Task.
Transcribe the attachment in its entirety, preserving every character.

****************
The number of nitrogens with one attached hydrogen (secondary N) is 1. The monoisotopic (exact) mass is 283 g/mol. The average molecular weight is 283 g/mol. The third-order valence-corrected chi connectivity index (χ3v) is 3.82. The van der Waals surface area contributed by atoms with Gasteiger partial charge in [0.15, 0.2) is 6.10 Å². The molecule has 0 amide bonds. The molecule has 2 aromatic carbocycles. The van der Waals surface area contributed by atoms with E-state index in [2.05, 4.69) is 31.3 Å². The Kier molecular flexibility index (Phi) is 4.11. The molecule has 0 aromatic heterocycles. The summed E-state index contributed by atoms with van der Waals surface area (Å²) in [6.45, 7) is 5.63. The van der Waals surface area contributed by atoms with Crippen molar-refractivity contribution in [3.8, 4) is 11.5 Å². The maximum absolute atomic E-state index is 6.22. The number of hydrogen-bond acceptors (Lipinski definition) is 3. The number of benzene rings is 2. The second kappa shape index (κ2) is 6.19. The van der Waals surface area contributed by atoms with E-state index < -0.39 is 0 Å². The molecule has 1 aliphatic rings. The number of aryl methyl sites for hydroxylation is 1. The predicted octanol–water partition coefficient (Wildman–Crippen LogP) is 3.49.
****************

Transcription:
The number of nitrogens with one attached hydrogen (secondary N) is 1. The monoisotopic (exact) mass is 283 g/mol. The average molecular weight is 283 g/mol. The third-order valence-corrected chi connectivity index (χ3v) is 3.82. The van der Waals surface area contributed by atoms with Gasteiger partial charge in [0.15, 0.2) is 6.10 Å². The molecule has 0 amide bonds. The molecule has 2 aromatic carbocycles. The van der Waals surface area contributed by atoms with E-state index in [2.05, 4.69) is 31.3 Å². The Kier molecular flexibility index (Phi) is 4.11. The molecule has 0 aromatic heterocycles. The summed E-state index contributed by atoms with van der Waals surface area (Å²) in [6.45, 7) is 5.63. The van der Waals surface area contributed by atoms with Crippen molar-refractivity contribution in [3.8, 4) is 11.5 Å². The maximum absolute atomic E-state index is 6.22. The number of hydrogen-bond acceptors (Lipinski definition) is 3. The number of benzene rings is 2. The second kappa shape index (κ2) is 6.19. The van der Waals surface area contributed by atoms with E-state index < -0.39 is 0 Å². The molecule has 1 aliphatic rings. The number of aryl methyl sites for hydroxylation is 1. The predicted octanol–water partition coefficient (Wildman–Crippen LogP) is 3.49.